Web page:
They have double the odds of dying before age 55, study finds,,
WEDNESDAY, Feb. 10 (HealthDay News) -- Obese children are at a greater risk of dying young, a new study finds.
In fact, obese children are twice as likely to die before age 55 as are normal-weight children. In addition, because many people who die in early adulthood leave behind young families, this poses a multigenerational, societal problem, the researchers point out.
"The results of this study suggest that obesity prevention should begin in early childhood," said lead researcher Paul William Franks, an associate professor of experimental medicine and head of the genetic epidemiology and clinical research group at Umea University Hospital in Umea, Sweden. "This will involve ensuring our children eat healthy, well-balanced diets and maintain physically active lifestyles."
If the rates of obesity, high blood pressure, and high blood sugar continue to increase in today's children, "human life span may decrease," Franks said.
The study's findings are reported in the Feb. 11 issue of the New England Journal of Medicine.
For the study, Franks and his colleagues collected data on 4,857 American Indian children, born between 1945 and 1984. About 29 percent of the children, from the Pima and Tohono O'odham communities in Arizona, were obese -- a prevalence comparable to that of African American and Hispanic children in the United States today and making the findings applicable to other ethnic groups, the researchers said.
In their analysis, the researchers looked for a correlation between weight, blood sugar, blood pressure and cholesterol and death before age 55. Over almost 24 years, 166 people in the study died.
People who had been obese as children had more than double the risk for dying before age 55, compared with those who had not been obese as children, the researchers found.
In addition, children who had high blood sugar levels had a 73 percent increased risk for dying, versus children with the lowest levels.
"This is more evidence that childhood obesity is a serious problem," said Dr. William C. Knowler, chief of diabetes epidemiology and clinical research at the U.S. National Institute of Diabetes and Digestive and Kidney Diseases and a study co-author.
Other factors, such as cholesterol levels and blood pressure, were not significant in these deaths, the researchers noted. However, high blood pressure coupled with high blood sugar were deemed to play a role in the premature deaths.
"Children living today who are obese, who have high blood pressure or who have high blood glucose levels may be more likely to die prematurely than healthy children," Franks said.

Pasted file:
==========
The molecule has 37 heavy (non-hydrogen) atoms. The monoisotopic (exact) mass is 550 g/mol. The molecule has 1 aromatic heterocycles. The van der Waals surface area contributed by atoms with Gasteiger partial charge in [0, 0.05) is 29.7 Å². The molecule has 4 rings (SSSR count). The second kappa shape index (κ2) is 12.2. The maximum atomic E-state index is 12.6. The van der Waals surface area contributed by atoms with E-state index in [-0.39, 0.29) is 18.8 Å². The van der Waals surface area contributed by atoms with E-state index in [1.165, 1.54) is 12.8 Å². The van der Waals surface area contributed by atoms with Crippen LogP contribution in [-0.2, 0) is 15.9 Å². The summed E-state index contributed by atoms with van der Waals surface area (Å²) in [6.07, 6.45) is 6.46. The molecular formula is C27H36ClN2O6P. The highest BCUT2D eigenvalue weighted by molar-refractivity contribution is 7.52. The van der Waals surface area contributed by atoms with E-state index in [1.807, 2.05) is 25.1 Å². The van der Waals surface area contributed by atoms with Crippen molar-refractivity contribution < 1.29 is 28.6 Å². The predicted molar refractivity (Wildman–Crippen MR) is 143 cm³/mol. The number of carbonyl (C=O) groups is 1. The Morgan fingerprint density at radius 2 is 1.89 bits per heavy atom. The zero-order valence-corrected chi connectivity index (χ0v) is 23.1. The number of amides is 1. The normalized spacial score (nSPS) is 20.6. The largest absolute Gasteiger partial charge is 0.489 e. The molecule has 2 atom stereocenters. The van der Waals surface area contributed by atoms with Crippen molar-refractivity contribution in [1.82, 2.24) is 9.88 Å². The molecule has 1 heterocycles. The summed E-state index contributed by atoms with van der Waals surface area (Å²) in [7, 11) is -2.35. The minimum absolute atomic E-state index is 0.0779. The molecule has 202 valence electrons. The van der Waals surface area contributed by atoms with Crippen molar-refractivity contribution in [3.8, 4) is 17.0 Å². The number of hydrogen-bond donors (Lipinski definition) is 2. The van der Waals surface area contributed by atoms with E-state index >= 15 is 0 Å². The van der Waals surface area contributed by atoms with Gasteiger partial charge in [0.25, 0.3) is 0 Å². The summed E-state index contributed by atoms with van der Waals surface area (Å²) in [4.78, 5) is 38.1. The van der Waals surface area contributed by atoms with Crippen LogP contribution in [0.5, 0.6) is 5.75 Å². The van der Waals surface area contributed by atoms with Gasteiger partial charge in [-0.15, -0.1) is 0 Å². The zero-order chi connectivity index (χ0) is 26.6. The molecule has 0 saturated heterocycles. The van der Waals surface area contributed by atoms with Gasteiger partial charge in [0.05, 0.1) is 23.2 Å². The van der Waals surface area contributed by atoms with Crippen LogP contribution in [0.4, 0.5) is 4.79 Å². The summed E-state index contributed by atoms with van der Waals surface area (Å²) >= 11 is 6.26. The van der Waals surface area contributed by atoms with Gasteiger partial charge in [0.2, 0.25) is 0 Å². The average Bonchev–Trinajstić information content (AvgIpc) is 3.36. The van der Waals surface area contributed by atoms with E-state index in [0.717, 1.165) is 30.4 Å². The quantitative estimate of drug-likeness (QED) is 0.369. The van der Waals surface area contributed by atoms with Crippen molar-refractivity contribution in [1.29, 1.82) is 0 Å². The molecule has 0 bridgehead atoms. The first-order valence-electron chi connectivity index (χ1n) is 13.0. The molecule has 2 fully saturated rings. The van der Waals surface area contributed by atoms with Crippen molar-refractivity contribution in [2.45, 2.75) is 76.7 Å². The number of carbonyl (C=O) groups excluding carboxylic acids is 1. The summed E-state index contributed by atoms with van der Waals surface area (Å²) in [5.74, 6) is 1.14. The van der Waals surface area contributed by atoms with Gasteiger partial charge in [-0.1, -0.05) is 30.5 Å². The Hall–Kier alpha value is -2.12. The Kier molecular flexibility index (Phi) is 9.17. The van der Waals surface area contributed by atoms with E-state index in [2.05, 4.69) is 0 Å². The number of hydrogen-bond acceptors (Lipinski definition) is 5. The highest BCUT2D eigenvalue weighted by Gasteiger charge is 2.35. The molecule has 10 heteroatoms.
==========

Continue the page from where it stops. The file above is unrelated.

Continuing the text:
"We do not know what the impact is of childhood obesity, hyperglycemia and hypertension on mortality rates later in life," he noted. "Nor do we know by how many years these childhood risk factors shorten life span."
But the hope, Knowler noted, is that by reducing childhood obesity you will also reduce the risk for early death.
"Avoiding becoming obese is certainly better than becoming obese and then reducing weight," he said. "Once someone is obese, restoring normal weight is exceedingly difficult."
Franks added that weight loss in children is not generally recommended, especially if this involves crash dieting.
Simple ways to fight the obesity battle include eating less, reducing portion size and becoming more physically active. In addition, parents should be a model for their children when it comes to healthy eating and exercise, Franks noted.
Edward W. Gregg, chief of epidemiology and statistics for the diabetes program at the U.S. Centers for Disease Control and Prevention, who wrote an accompanying journal editorial, said that "we have seen increasing obesity in youth for a while and we've seen concerning levels of pre-diabetes in youth, but we haven't really known what the implications are."
The question now is how to respond to these findings, Gregg said. However, he said it's not clear how to identify and find programs that work for children in preventing disease or death in adulthood.
"We need to find ways to prevent obesity in children," he said. "The challenge is getting the right interventions."
Gregg thinks the answer lies in a complex combination of programs for families and schools, nutrition and physical activity that will change lifestyles.
"This is ultimately going to require a full-court press of multiple approaches to make a difference," he said. "This is not something that is going to get fixed in a year or two. We have to look at this over the long haul. It's going to take slow steady efforts. That's where we are with obesity and diabetes right now."
The U.S. Centers for Disease Control and Prevention has more on childhood obesity.
SOURCES: Paul W. Franks, Ph.D., associate professor, experimental medicine, and head, Genetic Epidemiology and Clinical Research Group, Umea University Hospital, Umea, Sweden; William C. Knowler, M.D., Ph.D., M.P.H., chief, diabetes epidemiology and clinical research section, U.S. National Institute of Diabetes and Digestive and Kidney Diseases, Phoenix; Edward W. Gregg, Ph.D., chief, epidemiology and statistics branch, division of diabetes translation, U.S. Centers for Disease Control and Prevention, Atlanta; Feb. 11, 2010, New England Journal of Medicine
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